Celiac disease is a disorder that causes problems in your intestines when you eat gluten, which is in wheat, rye, barley and some oats (from contamination). Gluten is like a poison to people with celiac disease, because it damages their intestines.

This is a simple resource to the Gluten-Free (GF) diet. Not all aspects of the diet are as clear-cut as portrayed by this Guide. This is intended to be used as a safe and temporary survival tool until the newly diagnosed celiac can gather additional information. This Guide was developed by nutrition experts and published by the Celiac Disease Foundation and the Gluten Intolerance Group.

Celiac Disease is a chronic digestive disorder found in individuals who are genetically susceptible. Damage to the small intestine is caused by an immunological toxic reaction to the ingestion of gluten. This does not allow food to be properly absorbed. Even small amounts of gluten in foods may affect those with Celiac Disease and result in health problems. Damage can occur to the small bowel even in the absence of symptoms.

Gluten is the generic name for certain types of proteins contained in the common cereal grains of wheat, barley, rye and possibly oats and derivatives from these.

Rice, Corn, Soy, Potato, Tapioca, Beans, Sorghum, Quinoa, Millet, Buckwheat, Arrowroot, Amaranth, Tef, Flaxseed and Nut flours.

BreadingImitation SeafoodSoup & Soup bases
Coating MixesMarinadesThickeners
Communion WafersPastasBatter for frying
CroutonsProcessed MeatsSoy Sauce
Imitation BaconRouxSelf-basting Poultry

The key to understanding the GF diet is to become a good ingredient label reader.  Foods with labels that list the following ingredients are questionable and should not be consumed unless you can verify they do not contain or are derived from prohibited grains:

  • Brown Rice Syrup (frequently made from barley)
  • Dextrin (usually corn but may be derived from wheat)
  • Flour or cereal products
  • Hydrolyzed vegetable protein (HVP), vegetable protein, hydrolyzed plant protein (HPP) or textured vegetable protein (TVP)
  • Malt or malt flavoring (usually made from barley); MALT vinegar
  • Modified food starch or modified starch from unspecified or forbidden source
  • Flavorings in meat products
  • Soy Sauce or soy sauce solids (many soy sauces contain wheat)
  • Vegetable gum
  • Sushi rice, sake all ingredients need to be known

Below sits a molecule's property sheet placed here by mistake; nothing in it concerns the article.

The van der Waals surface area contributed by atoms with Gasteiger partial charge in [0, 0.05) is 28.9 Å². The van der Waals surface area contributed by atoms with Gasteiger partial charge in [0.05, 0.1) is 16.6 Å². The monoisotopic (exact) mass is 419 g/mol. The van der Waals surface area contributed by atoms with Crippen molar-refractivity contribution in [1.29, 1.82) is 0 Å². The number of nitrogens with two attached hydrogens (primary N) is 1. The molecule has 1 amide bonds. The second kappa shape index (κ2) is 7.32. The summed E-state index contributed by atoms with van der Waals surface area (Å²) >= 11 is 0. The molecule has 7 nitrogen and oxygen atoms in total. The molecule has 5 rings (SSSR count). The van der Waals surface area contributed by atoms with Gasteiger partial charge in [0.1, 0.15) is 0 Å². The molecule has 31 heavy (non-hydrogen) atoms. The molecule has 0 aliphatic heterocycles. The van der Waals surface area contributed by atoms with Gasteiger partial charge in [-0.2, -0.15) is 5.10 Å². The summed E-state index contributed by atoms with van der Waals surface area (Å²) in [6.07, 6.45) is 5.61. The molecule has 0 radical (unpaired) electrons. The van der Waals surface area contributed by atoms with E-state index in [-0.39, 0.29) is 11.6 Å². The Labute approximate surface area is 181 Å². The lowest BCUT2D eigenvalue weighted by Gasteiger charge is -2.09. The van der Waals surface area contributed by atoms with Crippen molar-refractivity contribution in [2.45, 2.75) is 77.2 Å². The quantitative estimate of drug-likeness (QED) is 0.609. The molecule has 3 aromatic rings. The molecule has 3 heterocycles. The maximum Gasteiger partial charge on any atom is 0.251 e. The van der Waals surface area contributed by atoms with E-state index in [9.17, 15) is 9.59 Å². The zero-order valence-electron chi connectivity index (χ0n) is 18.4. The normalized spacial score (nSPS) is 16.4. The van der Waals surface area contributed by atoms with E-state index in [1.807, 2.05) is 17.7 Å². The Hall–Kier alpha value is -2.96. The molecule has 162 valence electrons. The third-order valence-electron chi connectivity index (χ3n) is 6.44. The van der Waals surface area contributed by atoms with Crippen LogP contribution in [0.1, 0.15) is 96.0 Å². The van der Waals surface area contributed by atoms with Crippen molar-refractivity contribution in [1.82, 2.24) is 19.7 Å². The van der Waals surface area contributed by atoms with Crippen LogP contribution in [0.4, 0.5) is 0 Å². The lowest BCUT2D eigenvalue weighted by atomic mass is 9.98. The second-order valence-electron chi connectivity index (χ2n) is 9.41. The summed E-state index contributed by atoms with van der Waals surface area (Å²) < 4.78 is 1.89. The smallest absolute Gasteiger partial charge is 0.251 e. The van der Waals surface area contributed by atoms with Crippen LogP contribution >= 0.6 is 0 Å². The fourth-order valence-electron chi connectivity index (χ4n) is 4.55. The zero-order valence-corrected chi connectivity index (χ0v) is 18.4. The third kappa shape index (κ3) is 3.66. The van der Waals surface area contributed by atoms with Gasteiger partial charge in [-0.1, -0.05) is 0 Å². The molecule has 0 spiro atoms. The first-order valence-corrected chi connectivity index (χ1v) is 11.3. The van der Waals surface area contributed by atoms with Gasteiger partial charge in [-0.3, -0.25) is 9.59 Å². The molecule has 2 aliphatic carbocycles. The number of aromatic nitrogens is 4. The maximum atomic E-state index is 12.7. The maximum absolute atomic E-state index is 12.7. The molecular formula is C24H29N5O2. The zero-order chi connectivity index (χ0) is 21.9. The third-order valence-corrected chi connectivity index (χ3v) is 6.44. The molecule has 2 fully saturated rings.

Wheat (Durum, Semolina, Kamut, Spelt), Rye, Barley, Triticale and Oats .


Call First - Verify ingredients by calling the manufacturer and specifying the ingredients and the lot number of the food in question.  State your needs clearly; be patient, persistent and polite.

If In Doubt, Go Without
If unable to verify ingredients or the ingredient list is unavailable –DO NOT EAT IT!

Add One New Food at a Time
When adding a new food item to your diet, particularly one that has questionable ingredients, introduce only one new food at a time.  Listen to your body for adverse reactions before starting a second food item.

Wheat Free Is Not Gluten Free
Wheat-free products may still contain rye, oats, barley or ingredients that are not GF.

The GF diet is a lifelong commitment and should not be started before being properly diagnosed with Celiac Disease.  Starting the diet without complete testing is not recommended and makes diagnosis difficult.


  • The hamburger from the bun
  • The croutons from the salad
  • The gravy off the meat
  • The topping off the pizza
  • The filling from the pie crust
  • The frosting off the cake


Store GF flours in separate airtight containers. Flours to store in a cupboard include white rice flour, potato starch, cornstarch, sweet rice flour (for gravies and thickening), and Bette Hagman’s gourmet mix. Brown rice flour, rice polish, soy flour and rice bran should always be stored in the refrigerator or freezer. Store containers with rice pasta in the cupboard. Some people store ALL their flours in the freezer, particularly if they don’t use them frequently.

If there is more than one baker in your kitchen, maintain a separate flour sifter for GF flours.

GF baked products tend to dry out quickly. Store them tightly wrapped in the refrigerator - or preferably - in the freezer.

Use xanthan gum to improve GF baked goods. Baked products that include xanthan gum hold together better. There are not as crumbly - and do not have the grainy texture usually associated with GF baked goods.

Follow these rules when using xanthan gum:
Mix it in well with the flours being used in the recipes...preferably sifted with the flour.
Beat it in with all ingredients very thoroughly... 2 to 3 minutes with an electric mixer on high.

Xanthan gum and/or clear gel are available by mail order from gluten-free companies or from most health food stores.

Additional information is available at many websites dealing with gluten free living. For your information, we have a list of articles that can be downloaded and printed on your printer. Below is a list with a short description:


Gluten Free Food Alergy Fest

GIG of LI was represented at the GFFA Fest July 29th and 30th.

People loved us!

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